Limehouse is located between the city and Canary wharf and is a vastly growing area with a variety of styles of living, with waterside apartments directly on the docks to housing from the classic styles of the Victorian and Edwardian Periods. The Limehouse Marina offers a tranquil setting and apartments with direct views are highly sought after. Nearby is the historic Narrow Street, known for being one of the oldest parts of Limehouse, with many buildings dating back to the eighteenth century. In addition to the beautiful scenery Limehouse has excellent transport connections, with the DLR taking residents to either Canary Wharf or Bank in three stops.
Blackwall and East India are a popular area amongst commuters due to the excellent transport links to Canary Wharf, the City, Stratford and London City Airport. Health conscious residents can walk into Canary Wharf in around 20 minutes while London City Airport is just over 10 minutes by DLR. Blackwall and East India are notorious for riverside developments. Most provide a peaceful setting away from London’s notorious fast pace, and being located on the river front boast spectacular views of the O2 arena. Residents do not need to travel into Canary Wharf for top restaurants, a firm favourite amongst locals is The Gun pub, a traditional waterside pub with great crowds. Named after the cannon which was fired to celebrate the opening of the West India Docks in 1802, the pub is steeped in history.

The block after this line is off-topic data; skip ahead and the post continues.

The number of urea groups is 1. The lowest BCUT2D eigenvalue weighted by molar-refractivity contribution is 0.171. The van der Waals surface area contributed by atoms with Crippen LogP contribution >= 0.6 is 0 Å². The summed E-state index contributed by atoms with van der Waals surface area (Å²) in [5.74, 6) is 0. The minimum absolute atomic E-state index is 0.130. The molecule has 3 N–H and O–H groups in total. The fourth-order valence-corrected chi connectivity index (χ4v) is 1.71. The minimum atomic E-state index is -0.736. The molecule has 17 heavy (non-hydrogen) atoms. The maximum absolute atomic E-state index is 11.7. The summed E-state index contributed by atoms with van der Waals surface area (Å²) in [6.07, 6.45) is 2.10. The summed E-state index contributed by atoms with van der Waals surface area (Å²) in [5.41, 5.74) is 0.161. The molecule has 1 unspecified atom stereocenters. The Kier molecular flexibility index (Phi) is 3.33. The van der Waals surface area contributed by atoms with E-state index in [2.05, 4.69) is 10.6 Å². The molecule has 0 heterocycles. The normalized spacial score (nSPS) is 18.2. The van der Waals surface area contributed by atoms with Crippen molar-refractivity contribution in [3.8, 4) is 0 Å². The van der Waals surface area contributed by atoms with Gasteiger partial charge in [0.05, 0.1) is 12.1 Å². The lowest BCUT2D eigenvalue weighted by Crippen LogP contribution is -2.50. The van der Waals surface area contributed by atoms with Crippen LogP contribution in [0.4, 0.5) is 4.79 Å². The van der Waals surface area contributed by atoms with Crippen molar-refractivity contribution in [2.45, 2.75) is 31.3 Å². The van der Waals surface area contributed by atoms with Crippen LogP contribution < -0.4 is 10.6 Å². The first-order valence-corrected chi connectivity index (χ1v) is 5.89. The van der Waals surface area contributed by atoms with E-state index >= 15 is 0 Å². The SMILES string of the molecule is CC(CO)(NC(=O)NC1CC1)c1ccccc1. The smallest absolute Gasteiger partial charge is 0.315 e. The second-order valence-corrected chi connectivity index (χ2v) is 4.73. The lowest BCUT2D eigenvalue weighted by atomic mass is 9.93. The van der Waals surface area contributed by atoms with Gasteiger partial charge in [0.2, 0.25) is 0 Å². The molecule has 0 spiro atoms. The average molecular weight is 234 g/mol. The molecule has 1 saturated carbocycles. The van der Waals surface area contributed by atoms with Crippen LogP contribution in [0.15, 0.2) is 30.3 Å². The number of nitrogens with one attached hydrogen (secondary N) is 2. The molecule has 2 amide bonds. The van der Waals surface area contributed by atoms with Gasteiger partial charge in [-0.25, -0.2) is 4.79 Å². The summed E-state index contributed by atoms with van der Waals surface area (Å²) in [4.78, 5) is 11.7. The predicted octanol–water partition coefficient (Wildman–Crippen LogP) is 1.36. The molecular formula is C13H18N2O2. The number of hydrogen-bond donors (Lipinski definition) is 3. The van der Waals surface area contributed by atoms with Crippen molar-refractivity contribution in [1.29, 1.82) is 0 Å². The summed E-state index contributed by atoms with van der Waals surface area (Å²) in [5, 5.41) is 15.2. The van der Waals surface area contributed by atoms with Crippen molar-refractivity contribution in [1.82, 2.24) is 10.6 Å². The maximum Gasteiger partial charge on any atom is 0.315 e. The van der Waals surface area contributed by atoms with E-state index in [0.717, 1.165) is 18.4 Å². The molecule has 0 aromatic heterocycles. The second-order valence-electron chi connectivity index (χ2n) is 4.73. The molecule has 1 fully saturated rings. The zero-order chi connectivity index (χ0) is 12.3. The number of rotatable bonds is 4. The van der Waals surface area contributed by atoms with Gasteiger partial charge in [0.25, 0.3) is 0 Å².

Tower Hamlets have approved the first extension of Canary Wharf since the 2008 crisis. Based at the eastern edge of Canary Wharf, the Wood Wharf regeneration is bordering Blackwall and will provide more than 3000 new homes to the area. The regeneration will include 30 buildings, with 4.9m square feet of homes, offices and shops. With an estimated completion of 2023, the site has been designed as a residential led, waterside community with shops, restaurants and community uses.
This up and coming area to the north of Canary Wharf, with its gleaming architecture, is now being completely regenerated after most of the area was destroyed during World War Two. Today Poplar has become a popular place amongst professionals to live, due to it being a few moments from Canary Wharf, making it easy for commuters to walk, cycle or take the DLR to work with underground lines taking you in to the Centre of London. Recently re-opened are the Poplar Baths that features magnificent Art Deco designed by Harley Heckford, and also a new community library designed by recently Knighted architect David Adjaye. Included in the regeneration of Poplar is Aberfeldy Village which is set to feature 1000 new homes, shops, a public square, and a new health centre. In contrast, to the modern style of Aberfeldy Village, is the well-known Woodstock terrace, a street dating back to the early Victorian era with three and four storey houses, which offers a glimpse into what the area looked like before being obliterated during the war.